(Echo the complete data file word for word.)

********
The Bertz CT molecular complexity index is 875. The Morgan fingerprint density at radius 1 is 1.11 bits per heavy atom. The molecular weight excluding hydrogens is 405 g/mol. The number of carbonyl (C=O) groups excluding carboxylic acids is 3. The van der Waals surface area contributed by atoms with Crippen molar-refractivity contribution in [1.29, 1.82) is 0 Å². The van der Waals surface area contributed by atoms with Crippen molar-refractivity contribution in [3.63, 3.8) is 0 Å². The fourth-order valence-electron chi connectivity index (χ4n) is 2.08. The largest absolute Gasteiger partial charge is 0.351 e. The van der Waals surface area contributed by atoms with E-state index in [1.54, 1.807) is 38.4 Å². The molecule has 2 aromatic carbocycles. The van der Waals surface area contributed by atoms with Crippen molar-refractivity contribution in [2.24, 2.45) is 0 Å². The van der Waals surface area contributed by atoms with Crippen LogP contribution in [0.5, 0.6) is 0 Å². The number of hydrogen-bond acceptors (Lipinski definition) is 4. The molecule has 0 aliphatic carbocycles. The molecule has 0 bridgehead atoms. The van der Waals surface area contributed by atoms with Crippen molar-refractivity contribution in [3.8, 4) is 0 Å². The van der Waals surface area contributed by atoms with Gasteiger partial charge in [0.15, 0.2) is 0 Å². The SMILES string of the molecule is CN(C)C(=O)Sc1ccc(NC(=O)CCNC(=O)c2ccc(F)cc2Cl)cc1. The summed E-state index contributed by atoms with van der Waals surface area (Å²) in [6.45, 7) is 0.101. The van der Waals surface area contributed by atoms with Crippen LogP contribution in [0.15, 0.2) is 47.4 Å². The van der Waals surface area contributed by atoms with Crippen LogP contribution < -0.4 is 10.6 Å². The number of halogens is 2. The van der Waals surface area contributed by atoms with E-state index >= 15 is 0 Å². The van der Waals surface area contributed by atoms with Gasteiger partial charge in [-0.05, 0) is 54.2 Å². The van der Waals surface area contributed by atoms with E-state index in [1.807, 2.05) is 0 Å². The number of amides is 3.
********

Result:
The Bertz CT molecular complexity index is 875. The Morgan fingerprint density at radius 1 is 1.11 bits per heavy atom. The molecular weight excluding hydrogens is 405 g/mol. The number of carbonyl (C=O) groups excluding carboxylic acids is 3. The van der Waals surface area contributed by atoms with Crippen molar-refractivity contribution in [1.29, 1.82) is 0 Å². The van der Waals surface area contributed by atoms with Crippen molar-refractivity contribution in [3.63, 3.8) is 0 Å². The fourth-order valence-electron chi connectivity index (χ4n) is 2.08. The largest absolute Gasteiger partial charge is 0.351 e. The van der Waals surface area contributed by atoms with E-state index in [1.54, 1.807) is 38.4 Å². The molecule has 2 aromatic carbocycles. The van der Waals surface area contributed by atoms with Crippen molar-refractivity contribution in [2.24, 2.45) is 0 Å². The van der Waals surface area contributed by atoms with Crippen LogP contribution in [0.5, 0.6) is 0 Å². The number of hydrogen-bond acceptors (Lipinski definition) is 4. The molecule has 0 aliphatic carbocycles. The molecule has 0 bridgehead atoms. The van der Waals surface area contributed by atoms with Crippen molar-refractivity contribution in [3.8, 4) is 0 Å². The van der Waals surface area contributed by atoms with Gasteiger partial charge in [0.15, 0.2) is 0 Å². The SMILES string of the molecule is CN(C)C(=O)Sc1ccc(NC(=O)CCNC(=O)c2ccc(F)cc2Cl)cc1. The summed E-state index contributed by atoms with van der Waals surface area (Å²) in [6.45, 7) is 0.101. The van der Waals surface area contributed by atoms with Crippen LogP contribution in [0.15, 0.2) is 47.4 Å². The van der Waals surface area contributed by atoms with Crippen LogP contribution < -0.4 is 10.6 Å². The number of halogens is 2. The van der Waals surface area contributed by atoms with E-state index >= 15 is 0 Å². The van der Waals surface area contributed by atoms with Gasteiger partial charge in [-0.05, 0) is 54.2 Å². The van der Waals surface area contributed by atoms with E-state index in [1.807, 2.05) is 0 Å². The number of amides is 3.